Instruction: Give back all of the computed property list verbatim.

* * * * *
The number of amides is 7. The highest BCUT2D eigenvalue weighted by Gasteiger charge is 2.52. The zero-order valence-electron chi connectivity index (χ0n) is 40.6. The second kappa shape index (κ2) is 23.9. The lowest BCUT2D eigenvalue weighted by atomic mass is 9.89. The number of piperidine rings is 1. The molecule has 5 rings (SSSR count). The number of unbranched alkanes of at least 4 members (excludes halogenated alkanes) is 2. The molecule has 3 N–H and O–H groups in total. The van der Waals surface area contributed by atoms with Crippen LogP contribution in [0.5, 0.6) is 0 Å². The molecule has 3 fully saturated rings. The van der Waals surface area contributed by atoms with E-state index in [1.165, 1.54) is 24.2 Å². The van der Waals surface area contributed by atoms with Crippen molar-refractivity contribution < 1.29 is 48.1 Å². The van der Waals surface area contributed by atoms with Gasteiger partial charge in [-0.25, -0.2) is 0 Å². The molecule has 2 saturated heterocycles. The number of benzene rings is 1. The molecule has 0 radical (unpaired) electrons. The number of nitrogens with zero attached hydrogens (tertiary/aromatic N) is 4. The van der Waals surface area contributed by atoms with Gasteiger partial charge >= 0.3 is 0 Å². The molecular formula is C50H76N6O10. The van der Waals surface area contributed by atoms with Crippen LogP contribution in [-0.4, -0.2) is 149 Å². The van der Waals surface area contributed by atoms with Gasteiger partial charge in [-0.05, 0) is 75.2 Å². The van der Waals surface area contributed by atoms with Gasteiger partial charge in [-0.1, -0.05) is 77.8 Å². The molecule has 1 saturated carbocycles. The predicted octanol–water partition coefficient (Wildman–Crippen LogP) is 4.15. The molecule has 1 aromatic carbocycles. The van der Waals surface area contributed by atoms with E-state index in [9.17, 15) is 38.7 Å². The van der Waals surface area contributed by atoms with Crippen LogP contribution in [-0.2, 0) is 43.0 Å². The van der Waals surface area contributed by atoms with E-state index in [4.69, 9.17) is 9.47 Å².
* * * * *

The number of amides is 7. The highest BCUT2D eigenvalue weighted by Gasteiger charge is 2.52. The zero-order valence-electron chi connectivity index (χ0n) is 40.6. The second kappa shape index (κ2) is 23.9. The lowest BCUT2D eigenvalue weighted by atomic mass is 9.89. The number of piperidine rings is 1. The molecule has 5 rings (SSSR count). The number of unbranched alkanes of at least 4 members (excludes halogenated alkanes) is 2. The molecule has 3 N–H and O–H groups in total. The van der Waals surface area contributed by atoms with Crippen LogP contribution in [0.5, 0.6) is 0 Å². The molecule has 3 fully saturated rings. The van der Waals surface area contributed by atoms with E-state index in [1.165, 1.54) is 24.2 Å². The van der Waals surface area contributed by atoms with Crippen molar-refractivity contribution < 1.29 is 48.1 Å². The van der Waals surface area contributed by atoms with Gasteiger partial charge in [-0.25, -0.2) is 0 Å². The molecule has 2 saturated heterocycles. The number of benzene rings is 1. The molecule has 0 radical (unpaired) electrons. The number of nitrogens with zero attached hydrogens (tertiary/aromatic N) is 4. The van der Waals surface area contributed by atoms with Gasteiger partial charge >= 0.3 is 0 Å². The molecular formula is C50H76N6O10. The van der Waals surface area contributed by atoms with Crippen LogP contribution in [-0.4, -0.2) is 149 Å². The van der Waals surface area contributed by atoms with Gasteiger partial charge in [-0.05, 0) is 75.2 Å². The van der Waals surface area contributed by atoms with Gasteiger partial charge in [-0.1, -0.05) is 77.8 Å². The molecule has 1 saturated carbocycles. The predicted octanol–water partition coefficient (Wildman–Crippen LogP) is 4.15. The molecule has 1 aromatic carbocycles. The van der Waals surface area contributed by atoms with E-state index in [9.17, 15) is 38.7 Å². The van der Waals surface area contributed by atoms with Crippen LogP contribution in [-0.2, 0) is 43.0 Å². The van der Waals surface area contributed by atoms with E-state index in [4.69, 9.17) is 9.47 Å².